THE COURT: Alright, court'll be in session. And ladies and gentlemen, again I seem to have to be thanking you for your patience. Uh, that thirty minutes I indicated to ya turned out to be a little better than an hour -- more than that. Uh, and I do appreciate your indulgence on our delays. I might explain to you that the delay was absolutely necessary in order to allow the attorneys an opportunity to discuss, uh, whether or not they needed to produce additional testimony or evidence. Uh, which they would have been entitled to. However, I'm informed, am I correct gentlemen that each of you just choose to do a brief additional argument and proceed? Is that correct?

MULTIPLE VOICES: Yes, your Honor.

THE COURT: And you've consulted with the family members, with your clients and with anybody that might be appropriate at this time, have each of you done that?

MULTIPLE VOICES: Yes, your Honor.

THE COURT: And you're satisfied that arguments are all that's necessary?

MULTIPLE VOICES: Yes, your Honor.

THE COURT: Alright, ladies and gentlemen, you have found Jessie Lloyd Misskelley Jr. guilty of first-degree murder in the death of Michael Moore, and found him guilty in the -- of second-degree murder in the death of Stevie Branch and Chris Byers. It's now necessary that you listen to additional arguments of the attorneys, which I hope are confined to about fifteen minutes a side. Uh, and then again retire and fix and im -- impose -- fix the sentences for each of these offenses.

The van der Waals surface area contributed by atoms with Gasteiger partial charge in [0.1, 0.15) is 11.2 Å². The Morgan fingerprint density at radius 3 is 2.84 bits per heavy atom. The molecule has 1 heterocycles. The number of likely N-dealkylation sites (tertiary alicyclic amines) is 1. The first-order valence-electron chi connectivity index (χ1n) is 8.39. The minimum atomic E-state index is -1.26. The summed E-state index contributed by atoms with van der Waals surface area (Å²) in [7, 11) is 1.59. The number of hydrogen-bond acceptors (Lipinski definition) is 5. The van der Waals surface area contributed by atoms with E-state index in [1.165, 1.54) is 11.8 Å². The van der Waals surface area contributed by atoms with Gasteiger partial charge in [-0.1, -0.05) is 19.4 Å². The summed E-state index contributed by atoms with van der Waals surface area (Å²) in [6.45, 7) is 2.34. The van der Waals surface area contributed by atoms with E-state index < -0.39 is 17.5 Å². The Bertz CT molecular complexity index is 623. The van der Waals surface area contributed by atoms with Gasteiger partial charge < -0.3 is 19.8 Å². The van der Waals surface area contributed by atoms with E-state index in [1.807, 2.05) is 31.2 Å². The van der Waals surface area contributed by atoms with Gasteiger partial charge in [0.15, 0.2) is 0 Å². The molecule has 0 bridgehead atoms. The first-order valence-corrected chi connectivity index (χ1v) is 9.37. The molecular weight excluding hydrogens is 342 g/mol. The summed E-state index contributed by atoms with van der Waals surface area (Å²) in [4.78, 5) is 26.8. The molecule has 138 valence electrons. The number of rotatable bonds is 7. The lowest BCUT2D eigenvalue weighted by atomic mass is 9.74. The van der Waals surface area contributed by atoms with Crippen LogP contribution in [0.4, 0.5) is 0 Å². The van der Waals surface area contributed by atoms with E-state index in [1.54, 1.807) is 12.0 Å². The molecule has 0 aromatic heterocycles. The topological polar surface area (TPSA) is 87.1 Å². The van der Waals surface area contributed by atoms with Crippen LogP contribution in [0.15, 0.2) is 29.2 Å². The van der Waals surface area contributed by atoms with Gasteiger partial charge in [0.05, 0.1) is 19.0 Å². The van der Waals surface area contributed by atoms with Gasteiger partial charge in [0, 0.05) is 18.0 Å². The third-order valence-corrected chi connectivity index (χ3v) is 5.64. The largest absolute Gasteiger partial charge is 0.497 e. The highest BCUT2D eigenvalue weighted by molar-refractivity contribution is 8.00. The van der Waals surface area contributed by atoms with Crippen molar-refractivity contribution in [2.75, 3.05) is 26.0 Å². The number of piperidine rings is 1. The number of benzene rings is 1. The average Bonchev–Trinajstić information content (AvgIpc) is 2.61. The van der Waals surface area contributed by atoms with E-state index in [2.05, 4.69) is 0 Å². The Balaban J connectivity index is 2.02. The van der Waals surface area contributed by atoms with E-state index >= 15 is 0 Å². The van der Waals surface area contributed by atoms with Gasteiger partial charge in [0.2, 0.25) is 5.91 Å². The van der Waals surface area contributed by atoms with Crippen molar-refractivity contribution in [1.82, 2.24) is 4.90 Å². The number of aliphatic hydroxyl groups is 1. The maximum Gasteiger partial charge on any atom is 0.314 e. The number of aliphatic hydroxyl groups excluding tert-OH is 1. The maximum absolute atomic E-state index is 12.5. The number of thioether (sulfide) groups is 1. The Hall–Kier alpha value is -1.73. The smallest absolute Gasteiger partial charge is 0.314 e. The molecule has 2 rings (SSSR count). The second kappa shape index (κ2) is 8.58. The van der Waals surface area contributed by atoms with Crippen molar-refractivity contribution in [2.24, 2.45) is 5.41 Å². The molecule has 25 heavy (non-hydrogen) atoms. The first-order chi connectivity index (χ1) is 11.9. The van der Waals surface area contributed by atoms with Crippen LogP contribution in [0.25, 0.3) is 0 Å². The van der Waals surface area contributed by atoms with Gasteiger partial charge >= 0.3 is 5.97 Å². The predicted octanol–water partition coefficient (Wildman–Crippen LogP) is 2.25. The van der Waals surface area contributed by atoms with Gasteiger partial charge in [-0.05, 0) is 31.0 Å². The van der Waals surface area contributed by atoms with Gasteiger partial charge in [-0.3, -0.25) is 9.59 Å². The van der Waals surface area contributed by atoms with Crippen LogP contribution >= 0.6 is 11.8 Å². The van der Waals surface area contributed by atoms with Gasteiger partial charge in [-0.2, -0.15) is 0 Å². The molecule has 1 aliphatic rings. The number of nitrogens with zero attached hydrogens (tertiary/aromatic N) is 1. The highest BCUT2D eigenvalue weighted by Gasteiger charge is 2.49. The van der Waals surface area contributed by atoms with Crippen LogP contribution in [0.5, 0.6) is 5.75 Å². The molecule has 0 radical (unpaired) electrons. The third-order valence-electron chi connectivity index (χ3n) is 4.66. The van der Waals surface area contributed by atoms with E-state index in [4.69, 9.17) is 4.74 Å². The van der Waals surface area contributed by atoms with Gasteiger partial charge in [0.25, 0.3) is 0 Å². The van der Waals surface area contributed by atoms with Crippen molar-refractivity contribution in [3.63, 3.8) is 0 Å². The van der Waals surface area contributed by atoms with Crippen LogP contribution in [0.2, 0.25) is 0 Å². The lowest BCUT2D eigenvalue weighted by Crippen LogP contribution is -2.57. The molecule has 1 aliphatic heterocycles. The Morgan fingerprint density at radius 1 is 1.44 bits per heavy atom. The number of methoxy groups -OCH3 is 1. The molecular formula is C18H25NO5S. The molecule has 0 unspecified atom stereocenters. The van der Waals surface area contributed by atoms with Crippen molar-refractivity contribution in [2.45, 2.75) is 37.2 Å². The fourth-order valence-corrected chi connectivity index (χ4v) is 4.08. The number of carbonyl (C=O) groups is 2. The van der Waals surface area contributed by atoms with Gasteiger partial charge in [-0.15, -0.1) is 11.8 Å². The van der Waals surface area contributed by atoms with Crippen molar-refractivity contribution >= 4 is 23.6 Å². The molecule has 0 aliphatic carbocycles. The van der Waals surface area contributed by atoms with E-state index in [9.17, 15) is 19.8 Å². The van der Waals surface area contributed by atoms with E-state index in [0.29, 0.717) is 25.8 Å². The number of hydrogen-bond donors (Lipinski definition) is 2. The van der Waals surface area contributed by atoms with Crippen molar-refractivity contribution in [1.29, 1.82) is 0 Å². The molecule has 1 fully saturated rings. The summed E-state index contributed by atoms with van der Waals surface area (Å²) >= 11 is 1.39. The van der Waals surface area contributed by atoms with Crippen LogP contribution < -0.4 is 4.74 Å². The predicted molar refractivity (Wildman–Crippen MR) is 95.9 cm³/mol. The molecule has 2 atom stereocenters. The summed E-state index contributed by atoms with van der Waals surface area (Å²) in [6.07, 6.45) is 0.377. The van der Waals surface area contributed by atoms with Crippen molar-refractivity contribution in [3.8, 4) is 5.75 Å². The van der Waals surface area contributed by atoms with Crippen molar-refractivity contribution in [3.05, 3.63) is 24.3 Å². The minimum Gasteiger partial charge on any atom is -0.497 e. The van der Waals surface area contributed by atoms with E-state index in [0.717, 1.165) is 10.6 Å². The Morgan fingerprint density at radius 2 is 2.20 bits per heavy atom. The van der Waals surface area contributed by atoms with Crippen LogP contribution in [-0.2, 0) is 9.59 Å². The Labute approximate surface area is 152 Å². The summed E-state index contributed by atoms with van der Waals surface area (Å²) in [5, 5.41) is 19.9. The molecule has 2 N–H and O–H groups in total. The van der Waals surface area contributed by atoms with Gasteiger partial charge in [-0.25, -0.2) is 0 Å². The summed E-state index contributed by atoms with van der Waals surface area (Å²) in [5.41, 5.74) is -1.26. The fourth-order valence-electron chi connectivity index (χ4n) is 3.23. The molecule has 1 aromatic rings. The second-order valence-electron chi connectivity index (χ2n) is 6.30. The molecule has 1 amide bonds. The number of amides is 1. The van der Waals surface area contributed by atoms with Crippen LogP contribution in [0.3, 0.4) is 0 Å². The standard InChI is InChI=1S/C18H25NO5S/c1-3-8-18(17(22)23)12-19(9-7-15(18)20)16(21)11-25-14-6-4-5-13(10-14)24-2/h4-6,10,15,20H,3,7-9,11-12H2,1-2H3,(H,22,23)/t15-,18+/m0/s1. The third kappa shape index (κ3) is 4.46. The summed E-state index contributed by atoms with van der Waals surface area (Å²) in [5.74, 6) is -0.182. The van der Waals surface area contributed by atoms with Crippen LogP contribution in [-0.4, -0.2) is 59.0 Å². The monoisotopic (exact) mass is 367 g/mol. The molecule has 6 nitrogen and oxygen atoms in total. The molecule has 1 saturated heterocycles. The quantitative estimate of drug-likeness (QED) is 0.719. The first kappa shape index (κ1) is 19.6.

And you are instructed that the range of punishment for first-degree murder is a term of not less than ten years nor more than forty years or life, in the Arkansas Department of Corrections. You're further instructed that the range of punishment for second-degree murder is a term of not less than five years, nor more than twenty years in the Arkansas Department of Corrections or a fine not exceeding fifteen thousand dollars, or both a term of not less than five nor more than twenty years in the Arkansas Department of Corrections and a fine not exceeding fifteen thousand dollars.

After the lawyers do their additional arguments, then I will read the verdict forms that you will be asked to consider and complete. Alright gentlemen, you may -- how much time do y'all want? Fifteen minutes cutting you too close?

CROW: No, your Honor.

THE COURT: Do you wanna split -- you gonna split your arguments?

DAVIS: Yes, your Honor.